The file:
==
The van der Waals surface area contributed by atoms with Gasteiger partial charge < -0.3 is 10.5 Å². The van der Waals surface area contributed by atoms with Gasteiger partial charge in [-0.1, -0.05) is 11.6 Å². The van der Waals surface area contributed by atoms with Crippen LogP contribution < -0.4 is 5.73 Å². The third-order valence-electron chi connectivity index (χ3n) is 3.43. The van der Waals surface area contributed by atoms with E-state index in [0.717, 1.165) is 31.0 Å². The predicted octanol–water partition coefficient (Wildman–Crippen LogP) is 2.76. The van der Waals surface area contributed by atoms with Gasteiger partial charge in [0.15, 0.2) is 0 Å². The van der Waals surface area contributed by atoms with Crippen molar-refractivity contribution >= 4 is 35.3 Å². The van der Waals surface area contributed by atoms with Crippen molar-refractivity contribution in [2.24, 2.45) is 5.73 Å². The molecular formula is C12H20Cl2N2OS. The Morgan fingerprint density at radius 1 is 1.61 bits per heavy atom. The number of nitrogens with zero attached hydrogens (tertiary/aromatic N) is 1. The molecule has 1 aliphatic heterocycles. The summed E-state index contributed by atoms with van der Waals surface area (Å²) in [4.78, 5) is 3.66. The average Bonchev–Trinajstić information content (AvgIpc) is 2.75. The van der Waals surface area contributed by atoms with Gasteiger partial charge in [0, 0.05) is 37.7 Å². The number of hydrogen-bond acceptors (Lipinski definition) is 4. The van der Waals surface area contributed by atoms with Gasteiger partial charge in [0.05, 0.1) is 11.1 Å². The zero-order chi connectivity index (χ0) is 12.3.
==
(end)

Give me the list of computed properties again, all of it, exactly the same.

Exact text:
The van der Waals surface area contributed by atoms with Gasteiger partial charge < -0.3 is 10.5 Å². The van der Waals surface area contributed by atoms with Gasteiger partial charge in [-0.1, -0.05) is 11.6 Å². The van der Waals surface area contributed by atoms with Crippen LogP contribution < -0.4 is 5.73 Å². The third-order valence-electron chi connectivity index (χ3n) is 3.43. The van der Waals surface area contributed by atoms with E-state index in [0.717, 1.165) is 31.0 Å². The predicted octanol–water partition coefficient (Wildman–Crippen LogP) is 2.76. The van der Waals surface area contributed by atoms with Gasteiger partial charge in [0.15, 0.2) is 0 Å². The van der Waals surface area contributed by atoms with Crippen molar-refractivity contribution >= 4 is 35.3 Å². The van der Waals surface area contributed by atoms with Crippen molar-refractivity contribution in [2.24, 2.45) is 5.73 Å². The molecular formula is C12H20Cl2N2OS. The Morgan fingerprint density at radius 1 is 1.61 bits per heavy atom. The number of nitrogens with zero attached hydrogens (tertiary/aromatic N) is 1. The molecule has 1 aliphatic heterocycles. The summed E-state index contributed by atoms with van der Waals surface area (Å²) in [4.78, 5) is 3.66. The average Bonchev–Trinajstić information content (AvgIpc) is 2.75. The van der Waals surface area contributed by atoms with Gasteiger partial charge in [0, 0.05) is 37.7 Å². The number of hydrogen-bond acceptors (Lipinski definition) is 4. The van der Waals surface area contributed by atoms with Gasteiger partial charge in [0.05, 0.1) is 11.1 Å². The zero-order chi connectivity index (χ0) is 12.3.